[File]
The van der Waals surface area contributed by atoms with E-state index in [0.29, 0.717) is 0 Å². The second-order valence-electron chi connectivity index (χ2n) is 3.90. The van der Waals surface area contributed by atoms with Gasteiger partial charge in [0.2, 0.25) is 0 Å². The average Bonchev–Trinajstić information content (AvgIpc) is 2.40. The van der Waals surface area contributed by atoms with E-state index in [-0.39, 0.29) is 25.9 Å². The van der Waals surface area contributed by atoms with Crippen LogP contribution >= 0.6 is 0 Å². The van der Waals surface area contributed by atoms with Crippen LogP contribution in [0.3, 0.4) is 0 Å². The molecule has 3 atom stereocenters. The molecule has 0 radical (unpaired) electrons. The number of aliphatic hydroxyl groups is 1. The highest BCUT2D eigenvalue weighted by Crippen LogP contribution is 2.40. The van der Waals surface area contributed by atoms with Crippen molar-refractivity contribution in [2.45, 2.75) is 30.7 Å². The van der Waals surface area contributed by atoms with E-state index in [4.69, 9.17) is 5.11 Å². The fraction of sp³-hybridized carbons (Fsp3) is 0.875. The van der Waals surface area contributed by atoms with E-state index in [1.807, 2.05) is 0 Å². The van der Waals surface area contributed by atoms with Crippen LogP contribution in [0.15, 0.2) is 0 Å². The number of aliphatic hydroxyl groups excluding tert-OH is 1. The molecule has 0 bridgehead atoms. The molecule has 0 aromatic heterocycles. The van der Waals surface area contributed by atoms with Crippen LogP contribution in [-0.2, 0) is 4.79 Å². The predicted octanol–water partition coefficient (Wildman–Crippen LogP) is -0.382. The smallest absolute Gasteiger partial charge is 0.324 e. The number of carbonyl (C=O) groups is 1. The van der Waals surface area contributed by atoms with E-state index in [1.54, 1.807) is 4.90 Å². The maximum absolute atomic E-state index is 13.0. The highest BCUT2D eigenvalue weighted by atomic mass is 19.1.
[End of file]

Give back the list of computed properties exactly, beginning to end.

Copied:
The van der Waals surface area contributed by atoms with E-state index in [0.29, 0.717) is 0 Å². The second-order valence-electron chi connectivity index (χ2n) is 3.90. The van der Waals surface area contributed by atoms with Gasteiger partial charge in [0.2, 0.25) is 0 Å². The average Bonchev–Trinajstić information content (AvgIpc) is 2.40. The van der Waals surface area contributed by atoms with E-state index in [-0.39, 0.29) is 25.9 Å². The van der Waals surface area contributed by atoms with Crippen LogP contribution >= 0.6 is 0 Å². The van der Waals surface area contributed by atoms with Crippen LogP contribution in [0.3, 0.4) is 0 Å². The molecule has 3 atom stereocenters. The molecule has 0 radical (unpaired) electrons. The number of aliphatic hydroxyl groups is 1. The highest BCUT2D eigenvalue weighted by Crippen LogP contribution is 2.40. The van der Waals surface area contributed by atoms with Crippen molar-refractivity contribution in [2.45, 2.75) is 30.7 Å². The van der Waals surface area contributed by atoms with E-state index in [4.69, 9.17) is 5.11 Å². The fraction of sp³-hybridized carbons (Fsp3) is 0.875. The van der Waals surface area contributed by atoms with E-state index in [1.807, 2.05) is 0 Å². The van der Waals surface area contributed by atoms with Crippen LogP contribution in [0.15, 0.2) is 0 Å². The number of aliphatic hydroxyl groups excluding tert-OH is 1. The molecule has 0 bridgehead atoms. The molecule has 0 aromatic heterocycles. The van der Waals surface area contributed by atoms with Crippen LogP contribution in [-0.2, 0) is 4.79 Å². The predicted octanol–water partition coefficient (Wildman–Crippen LogP) is -0.382. The smallest absolute Gasteiger partial charge is 0.324 e. The number of carbonyl (C=O) groups is 1. The van der Waals surface area contributed by atoms with E-state index in [1.54, 1.807) is 4.90 Å². The maximum absolute atomic E-state index is 13.0. The highest BCUT2D eigenvalue weighted by atomic mass is 19.1.